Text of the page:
Watch Lindsey Graham Get Booed for Defending Brett Kavanaugh

Minnie Murray
October 4, 2018

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US President Donald Trump drew strong criticism from both Republicans and Democrats after mocking Christine Blasey Ford, who accused Supreme Court nominee, Brett Kavanaugh, of sexually assaulting her decades ago.

Christine Blasey Ford's lawyers say they'll turn over notes from her therapy sessions and any recordings of her taking a lie detector test to the FBI, if the bureau agrees to interview her.

As Senate Republican leaders marched towards a final vote on Kavanaugh's nomination, perhaps over the weekend, the three Republicans who could be key to whether Kavanaugh is confirmed, criticized Trump for his remarks about Ford at a political rally in MS on Tuesday night.

But Republican moderates such as Flake, Collins and Lisa Murkowski of Alaska have said their vote will be determined by the outcome of the week-long FBI investigation.

But those disputing her testimony say there are countless holes in her story and that her account of the alleged attack by Mr Kavanaugh and a friend, Mark Judge, at a high school party, is not credible.

Asked if Trump was anxious that his comments would jeopardise votes from swing Republican senators, White House press secretary Sarah Huckabee Sanders said: "I don't think so". 'Upstairs, downstairs, where was it?' I don't know.

" 'I had one beer!' Right?" he said to supporters at the rally as they cheered and laughed. 'I don't remember.' Where is the place?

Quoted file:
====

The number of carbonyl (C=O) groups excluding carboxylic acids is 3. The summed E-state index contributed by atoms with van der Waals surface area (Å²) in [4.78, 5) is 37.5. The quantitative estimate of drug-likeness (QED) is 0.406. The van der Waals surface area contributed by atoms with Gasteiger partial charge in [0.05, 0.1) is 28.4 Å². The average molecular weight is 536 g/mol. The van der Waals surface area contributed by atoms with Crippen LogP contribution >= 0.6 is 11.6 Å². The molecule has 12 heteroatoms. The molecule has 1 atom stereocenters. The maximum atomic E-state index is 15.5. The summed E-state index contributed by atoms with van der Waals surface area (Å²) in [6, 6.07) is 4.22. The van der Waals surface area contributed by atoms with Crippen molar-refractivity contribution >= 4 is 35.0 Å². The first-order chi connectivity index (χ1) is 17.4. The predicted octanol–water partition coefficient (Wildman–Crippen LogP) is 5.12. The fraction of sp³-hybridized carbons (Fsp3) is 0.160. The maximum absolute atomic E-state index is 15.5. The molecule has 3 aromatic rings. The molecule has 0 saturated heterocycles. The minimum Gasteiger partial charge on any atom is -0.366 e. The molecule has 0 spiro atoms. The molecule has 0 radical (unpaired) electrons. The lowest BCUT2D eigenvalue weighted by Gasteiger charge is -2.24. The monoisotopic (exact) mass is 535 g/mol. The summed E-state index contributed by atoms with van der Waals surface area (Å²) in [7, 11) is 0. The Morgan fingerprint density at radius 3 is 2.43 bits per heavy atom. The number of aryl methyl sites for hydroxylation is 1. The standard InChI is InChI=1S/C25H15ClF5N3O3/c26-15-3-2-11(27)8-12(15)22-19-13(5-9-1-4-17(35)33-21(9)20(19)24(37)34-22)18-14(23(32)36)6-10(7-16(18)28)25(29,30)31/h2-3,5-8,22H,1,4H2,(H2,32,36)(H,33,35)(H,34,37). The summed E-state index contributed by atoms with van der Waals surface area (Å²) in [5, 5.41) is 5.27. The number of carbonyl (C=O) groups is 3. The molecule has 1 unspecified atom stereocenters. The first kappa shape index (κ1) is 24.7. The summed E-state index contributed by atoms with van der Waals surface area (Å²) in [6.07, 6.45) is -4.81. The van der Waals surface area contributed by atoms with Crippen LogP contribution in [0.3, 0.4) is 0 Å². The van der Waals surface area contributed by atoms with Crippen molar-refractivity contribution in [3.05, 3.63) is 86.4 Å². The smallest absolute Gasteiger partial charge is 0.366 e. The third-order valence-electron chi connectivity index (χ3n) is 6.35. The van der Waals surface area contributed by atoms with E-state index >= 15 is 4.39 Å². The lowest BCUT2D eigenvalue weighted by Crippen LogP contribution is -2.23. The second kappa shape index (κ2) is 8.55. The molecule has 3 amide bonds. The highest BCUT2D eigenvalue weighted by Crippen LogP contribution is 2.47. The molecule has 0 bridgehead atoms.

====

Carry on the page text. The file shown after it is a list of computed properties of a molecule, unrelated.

Senate Minority Leader Chuck Schumer, D-N.Y., said Trump's insults of Ford marked a "new low". "Before I start jumping in, let me just read what they have and we'll go from there".

Later Wednesday morning, Collins similarly told reporters that "the president's comments were just plain wrong".

'I don't even know him. "The President's comments yesterday mocking Dr Ford were wholly inappropriate and, in my view, unacceptable". Kavanaugh vehemently denied the allegations.


More than 1,000 law professors have signed onto a letter saying that Supreme Court nominee Brett M. Kavanaugh displayed a lack of judicial restraint at a Senate hearing last week, behavior that would be disqualifying for any court nominee.

Trump ordered the FBI investigation last Friday, limiting its duration to no more than a week.

While some senators from both parties have said they'd like at least a summary of the findings to be released, Senate procedures call for such checks to be kept confidential and it's unclear what will be released, other than through leaks.

Lawmakers said that once the Federal Bureau of Investigation report arrived, senators and a small number of top aides would be allowed to read it in a secure room in the Capitol complex. With Republicans defending majorities in the House and Senate next month, officials cast Trump's visit as an attempt to get ahead of a potentially perilous situation.

But McConnell, who has fervently supported Kavanaugh from the beginning, vowed that, despite Democrats' complaints, the Senate will vote by the end of the week.

"Sometimes people are accused of something they didn't do", Graham said.

Opposition among Americans to Kavanaugh has increased since last week's hearing, Reuters/Ipsos polling data showed on Wednesday.

"The president was stating the facts", Sanders said.

A defiant Kavanaugh came out with guns blazing, insisting the assault never happened, accusing Democrats of destroying his reputation and condemning his confirmation battle as a "national disgrace".

Amid McConnell's remarks Wednesday night, Trump tweeted that there was "such enthusiasm and energy for Judge Brett Kavanaugh". By Ford's own testimony, there are gaps in her memory.

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